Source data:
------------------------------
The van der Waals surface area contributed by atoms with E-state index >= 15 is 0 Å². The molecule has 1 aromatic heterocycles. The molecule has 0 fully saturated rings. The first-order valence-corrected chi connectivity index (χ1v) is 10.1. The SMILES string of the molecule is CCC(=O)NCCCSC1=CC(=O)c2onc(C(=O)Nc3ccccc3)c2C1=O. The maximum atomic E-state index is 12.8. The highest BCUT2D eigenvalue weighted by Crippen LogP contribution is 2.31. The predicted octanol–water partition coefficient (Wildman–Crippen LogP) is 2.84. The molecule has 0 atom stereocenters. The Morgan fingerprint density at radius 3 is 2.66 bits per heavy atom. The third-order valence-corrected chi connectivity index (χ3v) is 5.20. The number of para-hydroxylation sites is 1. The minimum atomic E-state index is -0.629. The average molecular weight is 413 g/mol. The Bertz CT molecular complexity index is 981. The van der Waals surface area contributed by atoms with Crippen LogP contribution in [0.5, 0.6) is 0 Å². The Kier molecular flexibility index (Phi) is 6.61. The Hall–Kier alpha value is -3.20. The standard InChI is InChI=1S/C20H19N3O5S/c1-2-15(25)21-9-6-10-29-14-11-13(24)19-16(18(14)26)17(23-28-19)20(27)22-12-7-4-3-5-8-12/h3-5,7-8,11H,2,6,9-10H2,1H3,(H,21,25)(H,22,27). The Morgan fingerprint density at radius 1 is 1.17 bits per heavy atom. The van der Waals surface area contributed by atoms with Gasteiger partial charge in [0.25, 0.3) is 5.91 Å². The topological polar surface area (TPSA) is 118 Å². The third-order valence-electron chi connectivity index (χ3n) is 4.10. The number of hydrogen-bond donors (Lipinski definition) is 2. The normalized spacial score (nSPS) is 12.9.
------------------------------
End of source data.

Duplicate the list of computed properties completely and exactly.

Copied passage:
The van der Waals surface area contributed by atoms with E-state index >= 15 is 0 Å². The molecule has 1 aromatic heterocycles. The molecule has 0 fully saturated rings. The first-order valence-corrected chi connectivity index (χ1v) is 10.1. The SMILES string of the molecule is CCC(=O)NCCCSC1=CC(=O)c2onc(C(=O)Nc3ccccc3)c2C1=O. The maximum atomic E-state index is 12.8. The highest BCUT2D eigenvalue weighted by Crippen LogP contribution is 2.31. The predicted octanol–water partition coefficient (Wildman–Crippen LogP) is 2.84. The molecule has 0 atom stereocenters. The Morgan fingerprint density at radius 3 is 2.66 bits per heavy atom. The third-order valence-corrected chi connectivity index (χ3v) is 5.20. The number of para-hydroxylation sites is 1. The minimum atomic E-state index is -0.629. The average molecular weight is 413 g/mol. The Bertz CT molecular complexity index is 981. The van der Waals surface area contributed by atoms with Crippen LogP contribution in [0.5, 0.6) is 0 Å². The Kier molecular flexibility index (Phi) is 6.61. The Hall–Kier alpha value is -3.20. The standard InChI is InChI=1S/C20H19N3O5S/c1-2-15(25)21-9-6-10-29-14-11-13(24)19-16(18(14)26)17(23-28-19)20(27)22-12-7-4-3-5-8-12/h3-5,7-8,11H,2,6,9-10H2,1H3,(H,21,25)(H,22,27). The Morgan fingerprint density at radius 1 is 1.17 bits per heavy atom. The van der Waals surface area contributed by atoms with Gasteiger partial charge in [0.25, 0.3) is 5.91 Å². The topological polar surface area (TPSA) is 118 Å². The third-order valence-electron chi connectivity index (χ3n) is 4.10. The number of hydrogen-bond donors (Lipinski definition) is 2. The normalized spacial score (nSPS) is 12.9.